US invades Venezuela totally not just for their oil

Madison Dibble

Operation Venezuelan Freedom began this week as the United States answered the Venezuelan people’s call for help. The failures of Hugo Chavez and Nicolas Maduro left Venezuela with shortages of food and supplies. The weight of an average Venezuelan dropped 15 pounds, and the United States was content watching the people starve until a recent study came forward discussing the Venezuelan economy.

Venezuela was an economic powerhouse in 2013 and four years later, the country is struggling to feed their people. The problem is that the Venezuelan economy was based on oil. All of Venezuela’s social programs were funded by profits from the sale of crude oil.

Now, all that untapped oil is laying in lonely oil beds deep below Earth’s surface with no one to take it all. The poor oil is sad, it just wants to see the light of day. With no jobs, the oil is struggling to feed its oil children. The oil is starving and political unrest leaves the oil feeling unsafe and uncertain of what the future looks like for other oil families. The homicide rate in the oil beds is up 20 percent and oil is starving in the streets.

The United States would not stand by and watch this happen to the oil people of Venezuela. The United States sent in troops to protect the oil Venezuelans and help them to rid them of their murderous dictator Nicolas Maduro. This unwavering show of force brought hope to the people of Venezuela.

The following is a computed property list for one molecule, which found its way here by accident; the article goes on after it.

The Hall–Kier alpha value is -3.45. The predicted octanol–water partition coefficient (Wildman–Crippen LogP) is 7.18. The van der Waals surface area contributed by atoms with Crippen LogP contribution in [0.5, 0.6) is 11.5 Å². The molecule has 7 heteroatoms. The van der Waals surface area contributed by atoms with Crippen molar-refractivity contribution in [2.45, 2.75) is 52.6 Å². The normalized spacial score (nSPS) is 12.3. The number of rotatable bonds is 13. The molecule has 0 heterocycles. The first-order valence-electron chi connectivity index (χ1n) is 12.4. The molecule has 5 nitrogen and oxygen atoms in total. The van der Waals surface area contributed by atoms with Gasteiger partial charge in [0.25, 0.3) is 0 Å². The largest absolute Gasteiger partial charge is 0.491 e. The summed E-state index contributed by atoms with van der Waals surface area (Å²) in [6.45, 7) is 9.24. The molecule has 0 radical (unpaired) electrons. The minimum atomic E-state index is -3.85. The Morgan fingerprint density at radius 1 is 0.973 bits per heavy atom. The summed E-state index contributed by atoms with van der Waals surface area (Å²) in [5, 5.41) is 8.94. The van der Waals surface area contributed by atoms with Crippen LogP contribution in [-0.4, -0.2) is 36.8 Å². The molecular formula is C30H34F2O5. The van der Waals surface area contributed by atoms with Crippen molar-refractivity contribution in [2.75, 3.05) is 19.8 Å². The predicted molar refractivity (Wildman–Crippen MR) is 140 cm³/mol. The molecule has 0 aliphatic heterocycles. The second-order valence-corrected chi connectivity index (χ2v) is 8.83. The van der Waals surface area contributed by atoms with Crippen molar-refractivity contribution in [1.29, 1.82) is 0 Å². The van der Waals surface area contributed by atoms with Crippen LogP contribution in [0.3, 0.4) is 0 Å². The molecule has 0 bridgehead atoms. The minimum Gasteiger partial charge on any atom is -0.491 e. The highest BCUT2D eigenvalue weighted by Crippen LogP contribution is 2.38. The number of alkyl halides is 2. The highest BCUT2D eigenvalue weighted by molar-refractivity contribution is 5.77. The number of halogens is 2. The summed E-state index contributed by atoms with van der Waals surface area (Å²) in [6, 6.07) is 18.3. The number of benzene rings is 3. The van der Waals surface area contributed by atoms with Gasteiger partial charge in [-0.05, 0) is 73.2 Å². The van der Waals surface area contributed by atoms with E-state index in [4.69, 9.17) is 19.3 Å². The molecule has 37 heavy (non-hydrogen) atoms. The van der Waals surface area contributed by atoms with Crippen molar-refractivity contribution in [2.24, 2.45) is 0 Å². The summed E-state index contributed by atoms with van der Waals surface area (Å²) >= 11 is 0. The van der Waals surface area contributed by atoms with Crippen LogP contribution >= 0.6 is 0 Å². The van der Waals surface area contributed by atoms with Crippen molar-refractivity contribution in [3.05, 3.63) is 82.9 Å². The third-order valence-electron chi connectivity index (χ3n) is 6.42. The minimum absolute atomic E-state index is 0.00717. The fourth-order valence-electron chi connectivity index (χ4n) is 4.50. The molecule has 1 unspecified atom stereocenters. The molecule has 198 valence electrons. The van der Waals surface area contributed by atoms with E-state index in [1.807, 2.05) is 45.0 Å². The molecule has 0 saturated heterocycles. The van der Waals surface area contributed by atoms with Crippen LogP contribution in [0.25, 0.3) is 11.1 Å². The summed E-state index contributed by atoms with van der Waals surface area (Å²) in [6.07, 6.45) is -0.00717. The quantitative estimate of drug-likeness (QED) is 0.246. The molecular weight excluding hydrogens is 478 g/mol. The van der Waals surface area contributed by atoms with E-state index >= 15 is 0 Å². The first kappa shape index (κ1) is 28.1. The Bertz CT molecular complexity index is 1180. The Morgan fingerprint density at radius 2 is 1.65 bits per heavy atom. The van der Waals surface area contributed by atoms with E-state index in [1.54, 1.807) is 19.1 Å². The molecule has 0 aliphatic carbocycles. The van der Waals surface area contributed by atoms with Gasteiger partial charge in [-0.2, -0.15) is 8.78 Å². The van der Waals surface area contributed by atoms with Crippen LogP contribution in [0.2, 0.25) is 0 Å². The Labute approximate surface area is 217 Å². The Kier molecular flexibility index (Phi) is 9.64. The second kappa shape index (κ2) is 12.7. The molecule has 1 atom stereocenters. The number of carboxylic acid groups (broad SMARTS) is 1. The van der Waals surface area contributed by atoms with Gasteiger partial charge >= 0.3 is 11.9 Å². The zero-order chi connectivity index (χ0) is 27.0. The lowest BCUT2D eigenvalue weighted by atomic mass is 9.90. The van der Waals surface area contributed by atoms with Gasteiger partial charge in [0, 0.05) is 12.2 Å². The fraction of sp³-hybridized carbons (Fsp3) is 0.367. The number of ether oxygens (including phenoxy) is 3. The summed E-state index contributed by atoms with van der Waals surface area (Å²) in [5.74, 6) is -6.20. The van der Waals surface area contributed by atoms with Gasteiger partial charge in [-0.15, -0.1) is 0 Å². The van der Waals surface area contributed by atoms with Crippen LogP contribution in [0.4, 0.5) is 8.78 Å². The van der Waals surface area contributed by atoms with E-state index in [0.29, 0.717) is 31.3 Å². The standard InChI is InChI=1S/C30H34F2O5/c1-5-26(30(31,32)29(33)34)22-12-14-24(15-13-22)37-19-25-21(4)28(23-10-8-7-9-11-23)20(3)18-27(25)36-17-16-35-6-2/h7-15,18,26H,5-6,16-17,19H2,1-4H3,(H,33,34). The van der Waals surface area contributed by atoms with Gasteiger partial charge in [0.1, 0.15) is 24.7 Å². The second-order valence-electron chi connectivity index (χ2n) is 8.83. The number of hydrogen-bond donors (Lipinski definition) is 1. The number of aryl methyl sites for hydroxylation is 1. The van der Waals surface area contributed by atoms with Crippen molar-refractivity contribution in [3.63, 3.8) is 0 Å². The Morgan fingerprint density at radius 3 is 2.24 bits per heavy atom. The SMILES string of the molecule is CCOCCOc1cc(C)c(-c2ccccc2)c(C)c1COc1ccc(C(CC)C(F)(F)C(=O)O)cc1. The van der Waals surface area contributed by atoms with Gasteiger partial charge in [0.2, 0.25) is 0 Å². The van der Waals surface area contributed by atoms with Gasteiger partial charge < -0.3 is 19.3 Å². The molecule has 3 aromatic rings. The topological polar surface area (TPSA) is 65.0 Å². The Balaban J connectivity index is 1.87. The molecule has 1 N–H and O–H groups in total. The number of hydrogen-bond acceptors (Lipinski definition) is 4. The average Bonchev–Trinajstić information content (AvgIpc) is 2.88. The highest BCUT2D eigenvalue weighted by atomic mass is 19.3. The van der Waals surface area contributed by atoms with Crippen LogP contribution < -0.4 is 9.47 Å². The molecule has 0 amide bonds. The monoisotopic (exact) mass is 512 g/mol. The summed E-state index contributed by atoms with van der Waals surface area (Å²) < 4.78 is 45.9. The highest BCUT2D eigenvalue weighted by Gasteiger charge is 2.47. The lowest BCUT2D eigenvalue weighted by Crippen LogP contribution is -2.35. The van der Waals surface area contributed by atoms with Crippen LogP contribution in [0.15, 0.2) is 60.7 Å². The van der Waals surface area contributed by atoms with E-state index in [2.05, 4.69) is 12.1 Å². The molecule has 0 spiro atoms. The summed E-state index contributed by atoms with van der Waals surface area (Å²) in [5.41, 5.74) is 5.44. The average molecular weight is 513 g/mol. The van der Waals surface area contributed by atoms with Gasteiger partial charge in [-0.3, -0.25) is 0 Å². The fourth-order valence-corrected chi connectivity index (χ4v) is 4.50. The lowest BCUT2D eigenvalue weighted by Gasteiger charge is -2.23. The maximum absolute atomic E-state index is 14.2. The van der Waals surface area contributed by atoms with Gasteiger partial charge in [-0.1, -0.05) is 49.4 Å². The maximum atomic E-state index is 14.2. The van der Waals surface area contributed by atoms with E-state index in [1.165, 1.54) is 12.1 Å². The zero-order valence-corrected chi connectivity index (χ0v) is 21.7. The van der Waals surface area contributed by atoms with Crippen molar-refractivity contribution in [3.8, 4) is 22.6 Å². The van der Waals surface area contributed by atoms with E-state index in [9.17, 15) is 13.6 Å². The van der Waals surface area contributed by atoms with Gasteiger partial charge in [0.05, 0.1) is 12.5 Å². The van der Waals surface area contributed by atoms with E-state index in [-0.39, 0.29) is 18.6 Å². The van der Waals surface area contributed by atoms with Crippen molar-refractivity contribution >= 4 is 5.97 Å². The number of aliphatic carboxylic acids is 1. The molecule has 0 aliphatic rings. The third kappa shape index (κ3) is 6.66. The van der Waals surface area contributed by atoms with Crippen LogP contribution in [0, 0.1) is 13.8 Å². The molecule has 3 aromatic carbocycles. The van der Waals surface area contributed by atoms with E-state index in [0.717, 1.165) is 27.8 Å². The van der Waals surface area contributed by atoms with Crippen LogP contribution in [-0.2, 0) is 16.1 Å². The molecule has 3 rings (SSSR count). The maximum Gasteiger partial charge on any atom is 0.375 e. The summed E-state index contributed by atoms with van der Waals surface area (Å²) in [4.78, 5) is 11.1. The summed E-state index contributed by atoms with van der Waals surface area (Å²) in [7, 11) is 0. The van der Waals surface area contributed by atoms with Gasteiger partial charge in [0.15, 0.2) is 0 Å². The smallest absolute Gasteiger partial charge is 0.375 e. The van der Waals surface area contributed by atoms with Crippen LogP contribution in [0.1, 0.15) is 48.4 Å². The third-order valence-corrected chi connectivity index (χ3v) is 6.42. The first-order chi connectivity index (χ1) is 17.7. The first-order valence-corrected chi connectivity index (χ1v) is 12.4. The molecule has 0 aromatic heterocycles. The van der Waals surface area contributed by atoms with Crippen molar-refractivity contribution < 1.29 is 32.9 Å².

“We have been calling for help down here for months,” stated Oliver Fuentez, whose store closed after he was unable to fill the shelves. “I am so grateful to the people of the United States for finally caring about our starving children. I was so afraid when the celebrities Sean Penn and Michael Moore complement murders like Chavez and Guevara. I started to think that Americans thought socialism worked.”

Fuentez’s sentiments are widespread across Venezuela, after realizing someone had finally answered their calls for help.

“I was so relieved when I saw the military vehicles roll into Caracas. I was confused at first because so many of the tanks looked like oil rigs, but I am just hoping that this intervention will allow me to open the doors of my store once again,” stated Fuentez.

The relief effort waged by the United States was immediate. Truckloads of food and supplies were rushed into the country and troops closed in on Maduro.

“Yeah. We figured the cost-benefit analysis weighed in our favor. Venezuela was already in shambles and the oil was ours for the takinghelp was ours for the giving,” stated General Smith. “We really looked into it and saw that terrorism isn’t that big of a deal down here. Suicide bombings few and far between, and the Venezuelans don’t really hate us yet so it is kind of a prime location for spreading freedom.”

While the people of Venezuela welcome the help, some Americans are less than thrilled to see the United States getting involved in another foreign conflict.

“The United States has no business involving themselves in Venezuela’s problems,” stated Jerry Gonson. “You can only argue that Operation Venezuelan Freedom is a fight for freedom if you consider oil a freedom.”

Although some echo Gonson’s concerns that the United States is only interested in Venezuelan oil, the people of Venezuela are just happy to have food in their stomachs.

“We are just relieved that someone is finally paying attention to our calls for help,” stated Fuentez. “The fact that the Americans are so caring and willing to fight for all people is truly honorable.”

When asked if the U.S. will be taking in any Venezuelan refugees, the entire U.S. could not be reached for comment but did tweet “We love Venezuela! Drill Baby Drill!”